A firm led by a renowned landscape architect that has worked on urban parks in New York and New Jersey has been selected as the designer of the proposed Palisades Garden Walk & Town Square in Santa Monica.

Following objections by some council members about the selection process, the Santa Monica City Council voted 4-2 Tuesday, April 13th to approve a $3.2 million contract for James Corner Field Operations to conduct the landscape architectural design of the seven-acre project at the Civic Center site.

The planned Palisades Garden Walk, which has been called “The Central Park of Santa Monica,” includes a six-acre park north of Olympic Drive, west of Main Street, south of the Santa Monica Freeway and east of Ocean Avenue, as well as a one-acre Town Square in front of City Hall designed for community activities.

The project is part of the new parks and open space element of the Civic Center Specific Plan. Another project being considered for the area is the capping of the Santa Monica Freeway at the McClure Tunnel.

Mary Mulder, a principal architect for the city, said that one of the goals for the proposed project at the Civic Center, which is near the planned terminus of the Metro Exposition light rail line, is to attract people.

“I think what is exciting is that it’s not just a parkÖit’s an urban connector opportunity,” she said.

City Manager Rod Gould said the city issued a Request for Qualifications (RFQ) to attract the most qualified design teams and a selection panel of outside experts in design and planning as well as city staff reviewed the submissions. After 24 applicants responded to the RFQ, the selection panel narrowed the list of finalists to six and ultimately recommended James Corner Field Operations.

The panel selected James Corner based on its broad experience in working with diverse communities, the quality of its projects and the firm’s high level of innovation, staff said. The firm is renowned for such projects as the High Line project, an urban park in Manhattan, and is working on other projects including the Great Falls Park, a 40-acre destination park in Patterson, New Jersey.

Some members of the public told the council they were pleased with the process that involved design experts and city staff in choosing James Corner as the design consultant.

“I think this seems like a great choice,” resident Jerry Rubin said. “I understand that you shouldn’t politicize the process and you should trust city staff to make these decisions.”

Will Wright of the Los Angeles chapter the Institute of Architects, read a letter from the president of the organization saying that the selection process for the park’s designer was well conceived and transparent and used a committee of qualified design professionals with strong city representation.

“We are delighted that the city has implemented such a process for such an important civic project and we believe this supports your core objective to deliver public amenities of the highest caliber,” Wright told the council.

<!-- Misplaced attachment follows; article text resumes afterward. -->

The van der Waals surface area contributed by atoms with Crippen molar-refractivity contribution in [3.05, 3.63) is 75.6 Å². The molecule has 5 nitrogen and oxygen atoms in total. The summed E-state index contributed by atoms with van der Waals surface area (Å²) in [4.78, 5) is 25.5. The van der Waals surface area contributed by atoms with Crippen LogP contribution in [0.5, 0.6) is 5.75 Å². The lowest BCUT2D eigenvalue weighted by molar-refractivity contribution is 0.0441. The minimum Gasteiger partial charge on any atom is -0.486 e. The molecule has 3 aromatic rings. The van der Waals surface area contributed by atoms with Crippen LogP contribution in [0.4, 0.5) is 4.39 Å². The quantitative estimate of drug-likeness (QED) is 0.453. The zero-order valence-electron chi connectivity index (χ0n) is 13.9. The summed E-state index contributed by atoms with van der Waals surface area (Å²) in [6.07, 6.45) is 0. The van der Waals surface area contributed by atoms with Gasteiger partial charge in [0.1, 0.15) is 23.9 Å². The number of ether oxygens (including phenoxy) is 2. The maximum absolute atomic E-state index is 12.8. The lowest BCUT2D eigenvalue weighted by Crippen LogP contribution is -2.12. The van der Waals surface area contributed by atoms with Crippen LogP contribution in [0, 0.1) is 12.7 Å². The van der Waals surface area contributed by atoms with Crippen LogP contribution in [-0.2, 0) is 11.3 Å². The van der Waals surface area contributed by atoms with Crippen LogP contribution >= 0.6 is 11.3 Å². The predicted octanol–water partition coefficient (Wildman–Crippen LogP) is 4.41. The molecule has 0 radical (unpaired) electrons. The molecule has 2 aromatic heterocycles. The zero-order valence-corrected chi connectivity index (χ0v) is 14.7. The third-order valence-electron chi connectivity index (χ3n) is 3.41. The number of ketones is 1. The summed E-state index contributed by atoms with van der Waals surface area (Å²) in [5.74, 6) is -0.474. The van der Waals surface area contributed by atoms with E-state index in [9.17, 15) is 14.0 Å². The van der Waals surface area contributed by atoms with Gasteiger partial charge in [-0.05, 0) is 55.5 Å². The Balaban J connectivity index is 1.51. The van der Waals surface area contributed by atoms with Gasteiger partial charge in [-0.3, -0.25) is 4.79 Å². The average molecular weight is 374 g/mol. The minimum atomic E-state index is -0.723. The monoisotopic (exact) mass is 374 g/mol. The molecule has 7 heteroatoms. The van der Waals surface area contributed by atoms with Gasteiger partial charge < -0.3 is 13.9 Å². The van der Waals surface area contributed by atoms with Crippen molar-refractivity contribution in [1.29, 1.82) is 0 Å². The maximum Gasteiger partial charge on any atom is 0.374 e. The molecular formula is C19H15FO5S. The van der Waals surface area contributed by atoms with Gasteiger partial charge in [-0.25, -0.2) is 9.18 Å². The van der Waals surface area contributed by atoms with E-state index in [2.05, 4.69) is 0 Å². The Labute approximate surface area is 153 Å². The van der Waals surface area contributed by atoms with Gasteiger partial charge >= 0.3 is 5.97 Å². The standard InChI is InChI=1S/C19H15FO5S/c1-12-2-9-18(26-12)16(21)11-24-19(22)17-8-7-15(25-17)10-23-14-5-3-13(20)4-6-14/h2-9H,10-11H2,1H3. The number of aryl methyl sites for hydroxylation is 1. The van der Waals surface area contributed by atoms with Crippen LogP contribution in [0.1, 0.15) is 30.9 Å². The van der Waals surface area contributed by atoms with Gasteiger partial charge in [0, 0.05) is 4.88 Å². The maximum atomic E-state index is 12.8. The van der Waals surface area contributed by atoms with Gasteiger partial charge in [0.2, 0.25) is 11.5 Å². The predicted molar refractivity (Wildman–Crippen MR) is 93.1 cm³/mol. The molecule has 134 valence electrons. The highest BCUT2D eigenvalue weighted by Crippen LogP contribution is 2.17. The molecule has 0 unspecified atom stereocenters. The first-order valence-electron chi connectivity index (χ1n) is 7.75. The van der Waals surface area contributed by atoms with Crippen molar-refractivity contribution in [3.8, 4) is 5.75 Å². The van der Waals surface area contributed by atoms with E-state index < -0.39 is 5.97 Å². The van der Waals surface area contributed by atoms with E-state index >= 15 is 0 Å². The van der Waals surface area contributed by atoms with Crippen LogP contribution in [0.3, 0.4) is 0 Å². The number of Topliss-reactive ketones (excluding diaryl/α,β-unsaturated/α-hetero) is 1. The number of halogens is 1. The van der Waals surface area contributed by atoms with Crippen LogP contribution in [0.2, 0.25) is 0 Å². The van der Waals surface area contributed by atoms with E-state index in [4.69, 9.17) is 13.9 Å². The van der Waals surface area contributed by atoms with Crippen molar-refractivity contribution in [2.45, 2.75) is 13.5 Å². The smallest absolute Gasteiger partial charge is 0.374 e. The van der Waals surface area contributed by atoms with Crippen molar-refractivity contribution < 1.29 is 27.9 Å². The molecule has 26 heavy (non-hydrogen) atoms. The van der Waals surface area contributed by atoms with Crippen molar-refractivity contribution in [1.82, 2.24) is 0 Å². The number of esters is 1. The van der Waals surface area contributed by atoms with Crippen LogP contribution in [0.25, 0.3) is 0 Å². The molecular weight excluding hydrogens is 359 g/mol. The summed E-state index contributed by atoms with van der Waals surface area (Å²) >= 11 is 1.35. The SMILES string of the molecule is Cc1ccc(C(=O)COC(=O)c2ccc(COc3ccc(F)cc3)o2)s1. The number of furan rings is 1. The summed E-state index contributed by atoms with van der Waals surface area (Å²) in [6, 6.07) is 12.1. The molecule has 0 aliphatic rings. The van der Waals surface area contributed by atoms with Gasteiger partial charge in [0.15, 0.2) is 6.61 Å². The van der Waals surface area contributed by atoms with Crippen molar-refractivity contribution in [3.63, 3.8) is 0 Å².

But City Councilman Bobby Shriver said that with a project of this importance, he found it surprising that the City Council was deciding on only one design team that was selected by a panel consisting of some representatives from outside the city. Shriver, who said he had nothing against James Corner, added that he didn’t think it was unprofessional to ask for alternative choices and the city, which is the project’s client, should have been more involved in the process.

“In a way that I would understand is including the city as the client in the selection of their designer, I don’t think we’ve done that,” Shriver said. “I think the client should be involved in the selection process of their designer.”

City Councilman Bob Holbrook also said he would have liked for city officials to have been more involved in deciding which firm was the final option. Shriver and Holbrook were the two council members who voted against the selection.

City Councilwoman Gleam Davis countered that she thought it was unfair to suggest that the client was not involved, pointing to the significant amount of input from staff.

“Our staff have shown time and againÖ that they are very capable in selecting companies, agencies and organizations that will be able to work in the Santa Monica way, with tons of public input at the appropriate time,” Davis said.

The councilwoman added that the council was only considering the designer of the project and it was not yet the time for public input on specifics of the project.

“This is merely the selection of someone who is going to work with the public to create what I am confident will be a marvelous space in the city,” she said.

Councilman Kevin McKeown said when city officials bought the land for the park space they had great hope for the future of the Civic Center, and while they may not know what the future property is going to look like, he is confident in the selection of James Corner’s firm.

“To have this firm work with this community I think is a dream come true,” he said.

The design consultant and city staff plan to initiate an extensive community engagement process for the new parks, including innovative activities for community involvement and periodic review.